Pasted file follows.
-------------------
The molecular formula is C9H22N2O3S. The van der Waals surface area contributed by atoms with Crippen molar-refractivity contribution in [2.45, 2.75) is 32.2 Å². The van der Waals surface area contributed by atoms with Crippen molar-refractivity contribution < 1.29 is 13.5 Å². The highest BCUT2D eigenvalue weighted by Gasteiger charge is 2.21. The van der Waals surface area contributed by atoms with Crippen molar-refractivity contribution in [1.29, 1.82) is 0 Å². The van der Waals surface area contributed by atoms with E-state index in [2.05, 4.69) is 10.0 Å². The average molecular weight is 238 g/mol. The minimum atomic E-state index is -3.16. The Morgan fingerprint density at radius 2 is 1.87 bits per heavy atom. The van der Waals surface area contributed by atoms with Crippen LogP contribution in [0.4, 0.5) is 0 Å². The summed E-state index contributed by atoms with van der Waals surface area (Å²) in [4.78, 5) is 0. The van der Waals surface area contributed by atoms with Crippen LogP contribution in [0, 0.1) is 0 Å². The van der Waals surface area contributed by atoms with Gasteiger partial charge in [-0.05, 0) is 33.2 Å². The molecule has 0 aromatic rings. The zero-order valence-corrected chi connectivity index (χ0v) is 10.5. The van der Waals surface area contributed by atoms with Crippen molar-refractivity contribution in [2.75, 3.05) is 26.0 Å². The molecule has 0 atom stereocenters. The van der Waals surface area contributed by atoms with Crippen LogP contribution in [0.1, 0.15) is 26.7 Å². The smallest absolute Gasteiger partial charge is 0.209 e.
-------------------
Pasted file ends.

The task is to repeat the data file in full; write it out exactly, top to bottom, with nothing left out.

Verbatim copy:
The molecular formula is C9H22N2O3S. The van der Waals surface area contributed by atoms with Crippen molar-refractivity contribution in [2.45, 2.75) is 32.2 Å². The van der Waals surface area contributed by atoms with Crippen molar-refractivity contribution < 1.29 is 13.5 Å². The highest BCUT2D eigenvalue weighted by Gasteiger charge is 2.21. The van der Waals surface area contributed by atoms with Crippen molar-refractivity contribution in [1.29, 1.82) is 0 Å². The van der Waals surface area contributed by atoms with E-state index in [2.05, 4.69) is 10.0 Å². The average molecular weight is 238 g/mol. The minimum atomic E-state index is -3.16. The Morgan fingerprint density at radius 2 is 1.87 bits per heavy atom. The van der Waals surface area contributed by atoms with Crippen LogP contribution in [0.4, 0.5) is 0 Å². The summed E-state index contributed by atoms with van der Waals surface area (Å²) in [4.78, 5) is 0. The van der Waals surface area contributed by atoms with Crippen LogP contribution in [0, 0.1) is 0 Å². The van der Waals surface area contributed by atoms with Gasteiger partial charge in [-0.05, 0) is 33.2 Å². The molecule has 0 aromatic rings. The zero-order valence-corrected chi connectivity index (χ0v) is 10.5. The van der Waals surface area contributed by atoms with Crippen molar-refractivity contribution in [2.75, 3.05) is 26.0 Å². The molecule has 0 atom stereocenters. The van der Waals surface area contributed by atoms with Crippen LogP contribution in [0.1, 0.15) is 26.7 Å². The smallest absolute Gasteiger partial charge is 0.209 e.